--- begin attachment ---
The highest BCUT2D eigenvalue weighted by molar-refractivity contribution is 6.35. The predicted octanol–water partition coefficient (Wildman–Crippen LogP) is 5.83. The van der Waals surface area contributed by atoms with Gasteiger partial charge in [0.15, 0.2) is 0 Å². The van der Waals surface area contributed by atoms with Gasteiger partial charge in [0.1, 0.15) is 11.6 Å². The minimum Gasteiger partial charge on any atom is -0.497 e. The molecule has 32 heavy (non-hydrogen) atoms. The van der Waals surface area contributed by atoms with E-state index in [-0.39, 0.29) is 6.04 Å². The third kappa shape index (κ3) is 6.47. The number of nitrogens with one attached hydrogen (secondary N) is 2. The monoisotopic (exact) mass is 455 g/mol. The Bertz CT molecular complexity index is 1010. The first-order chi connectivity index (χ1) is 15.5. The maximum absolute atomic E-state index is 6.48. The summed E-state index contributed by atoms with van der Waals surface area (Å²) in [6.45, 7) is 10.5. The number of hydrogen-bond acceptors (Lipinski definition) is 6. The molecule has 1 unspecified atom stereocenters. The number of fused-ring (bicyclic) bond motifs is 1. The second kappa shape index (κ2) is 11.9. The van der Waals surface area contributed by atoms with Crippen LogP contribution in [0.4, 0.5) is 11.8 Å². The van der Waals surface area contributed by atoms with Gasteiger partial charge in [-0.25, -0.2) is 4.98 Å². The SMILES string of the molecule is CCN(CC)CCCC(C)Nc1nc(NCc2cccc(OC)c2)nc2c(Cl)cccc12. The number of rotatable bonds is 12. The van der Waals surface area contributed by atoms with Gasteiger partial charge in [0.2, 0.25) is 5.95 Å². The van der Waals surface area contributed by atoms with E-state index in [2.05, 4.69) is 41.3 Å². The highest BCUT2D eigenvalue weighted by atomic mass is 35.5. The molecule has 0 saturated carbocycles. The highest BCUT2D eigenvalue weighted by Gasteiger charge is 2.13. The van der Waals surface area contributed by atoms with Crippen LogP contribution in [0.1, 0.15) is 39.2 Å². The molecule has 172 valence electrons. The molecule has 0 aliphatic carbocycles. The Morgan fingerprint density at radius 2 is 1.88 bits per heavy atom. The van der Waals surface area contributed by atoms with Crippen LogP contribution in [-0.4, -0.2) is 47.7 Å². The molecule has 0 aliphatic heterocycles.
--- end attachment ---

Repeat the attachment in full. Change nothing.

The highest BCUT2D eigenvalue weighted by molar-refractivity contribution is 6.35. The predicted octanol–water partition coefficient (Wildman–Crippen LogP) is 5.83. The van der Waals surface area contributed by atoms with Gasteiger partial charge in [0.15, 0.2) is 0 Å². The van der Waals surface area contributed by atoms with Gasteiger partial charge in [0.1, 0.15) is 11.6 Å². The minimum Gasteiger partial charge on any atom is -0.497 e. The molecule has 32 heavy (non-hydrogen) atoms. The van der Waals surface area contributed by atoms with E-state index in [-0.39, 0.29) is 6.04 Å². The third kappa shape index (κ3) is 6.47. The number of nitrogens with one attached hydrogen (secondary N) is 2. The monoisotopic (exact) mass is 455 g/mol. The Bertz CT molecular complexity index is 1010. The first-order chi connectivity index (χ1) is 15.5. The maximum absolute atomic E-state index is 6.48. The summed E-state index contributed by atoms with van der Waals surface area (Å²) in [6.45, 7) is 10.5. The number of hydrogen-bond acceptors (Lipinski definition) is 6. The molecule has 1 unspecified atom stereocenters. The number of fused-ring (bicyclic) bond motifs is 1. The second kappa shape index (κ2) is 11.9. The van der Waals surface area contributed by atoms with Crippen LogP contribution in [0.4, 0.5) is 11.8 Å². The van der Waals surface area contributed by atoms with Gasteiger partial charge in [-0.25, -0.2) is 4.98 Å². The SMILES string of the molecule is CCN(CC)CCCC(C)Nc1nc(NCc2cccc(OC)c2)nc2c(Cl)cccc12. The number of rotatable bonds is 12. The van der Waals surface area contributed by atoms with Gasteiger partial charge in [0.2, 0.25) is 5.95 Å². The van der Waals surface area contributed by atoms with E-state index in [2.05, 4.69) is 41.3 Å². The highest BCUT2D eigenvalue weighted by atomic mass is 35.5. The molecule has 0 saturated carbocycles. The highest BCUT2D eigenvalue weighted by Gasteiger charge is 2.13. The van der Waals surface area contributed by atoms with Crippen LogP contribution in [0.1, 0.15) is 39.2 Å². The molecule has 172 valence electrons. The molecule has 0 aliphatic carbocycles. The Morgan fingerprint density at radius 2 is 1.88 bits per heavy atom. The van der Waals surface area contributed by atoms with Crippen LogP contribution in [-0.4, -0.2) is 47.7 Å². The molecule has 0 aliphatic heterocycles.